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Back Injuries on the Job 101: The Spinal Cord and Nerves
Back injuries involving severe trauma frequently lead to spinal cord damage. Ensuing problems could be life-changing, with victims suffering partial or complete paralysis. Immediate treatment is imperative, so it’s important to understand the condition and recognize symptoms.
What Is the Spinal Cord?
The spinal cord consists of a bundle of nerve fibers enclosed within the spine. This important group of fibers connects most parts of the body to the brain. Together, the brain and spinal cord form the central nervous system.
Dozens of spinal nerves emerge from the spinal cord, appearing in short branches known as roots. Sensory roots carry information from all over the body to the brain. Motor roots deliver commands from the brain to various body parts, including skeletal muscles.
Common Spinal Cord Injuries
Spinal cord injuries are among the most permanently debilitating of all back problems. These injuries are defined based on where they occur and the severity of the damage. These factors also determine the extent to which the patient can control his or her limbs following injury. A complete injury occurs when the patient loses nearly all feeling and motor function below the site of damage. Those with incomplete injuries retain some motor or sensory function.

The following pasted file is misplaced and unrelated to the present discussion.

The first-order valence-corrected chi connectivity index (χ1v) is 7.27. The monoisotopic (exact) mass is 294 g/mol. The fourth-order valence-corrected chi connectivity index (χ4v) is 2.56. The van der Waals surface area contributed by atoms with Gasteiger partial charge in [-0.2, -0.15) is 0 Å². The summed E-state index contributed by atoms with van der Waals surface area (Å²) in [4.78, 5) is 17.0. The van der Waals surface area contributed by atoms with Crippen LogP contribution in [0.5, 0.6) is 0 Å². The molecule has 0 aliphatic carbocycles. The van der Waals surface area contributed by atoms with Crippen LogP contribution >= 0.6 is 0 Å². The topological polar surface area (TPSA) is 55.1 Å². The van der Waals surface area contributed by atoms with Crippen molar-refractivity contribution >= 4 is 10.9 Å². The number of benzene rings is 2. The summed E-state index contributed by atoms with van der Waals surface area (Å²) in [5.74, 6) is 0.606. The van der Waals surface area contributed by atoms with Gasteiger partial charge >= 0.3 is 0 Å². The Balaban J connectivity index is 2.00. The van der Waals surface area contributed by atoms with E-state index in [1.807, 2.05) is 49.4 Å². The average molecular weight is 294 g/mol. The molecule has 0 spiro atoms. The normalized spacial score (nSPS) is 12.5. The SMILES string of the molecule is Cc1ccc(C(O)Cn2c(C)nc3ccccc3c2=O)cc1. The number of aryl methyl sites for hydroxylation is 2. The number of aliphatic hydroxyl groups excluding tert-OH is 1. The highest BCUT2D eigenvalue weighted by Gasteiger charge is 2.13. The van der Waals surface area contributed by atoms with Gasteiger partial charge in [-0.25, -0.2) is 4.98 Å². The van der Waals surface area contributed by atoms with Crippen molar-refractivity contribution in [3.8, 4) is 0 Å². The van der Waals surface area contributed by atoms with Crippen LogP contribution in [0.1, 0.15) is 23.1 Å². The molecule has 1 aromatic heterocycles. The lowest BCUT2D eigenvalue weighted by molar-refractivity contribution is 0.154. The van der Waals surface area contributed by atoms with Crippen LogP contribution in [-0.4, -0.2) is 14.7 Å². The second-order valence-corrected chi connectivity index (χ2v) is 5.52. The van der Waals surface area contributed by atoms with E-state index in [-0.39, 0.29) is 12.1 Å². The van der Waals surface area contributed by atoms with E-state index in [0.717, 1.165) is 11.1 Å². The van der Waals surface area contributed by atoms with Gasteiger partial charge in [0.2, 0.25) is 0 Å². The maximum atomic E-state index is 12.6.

If the injury impacts the arms, legs, trunk and internal organs, it may be referred to as quadriplegia. Paraplegia occurs when the legs, trunk and internal organs are affected, but not the arms and hands.
Symptoms of Spinal Cord Injuries
Top spinal cord injury symptoms include loss of motor function and feeling in the affected areas. Additionally, spinal cord damage could lead to loss of bladder control, difficulty breathing, exaggerated spasms, lack of coordination or an intense stinging sensation.
In the aftermath of a spinal cord injury, it’s important to get in touch with a trusted workers’ compensation attorney. Contact Smith, Wallis & Scott, LLP at your earliest convenience at (770) 214-2500.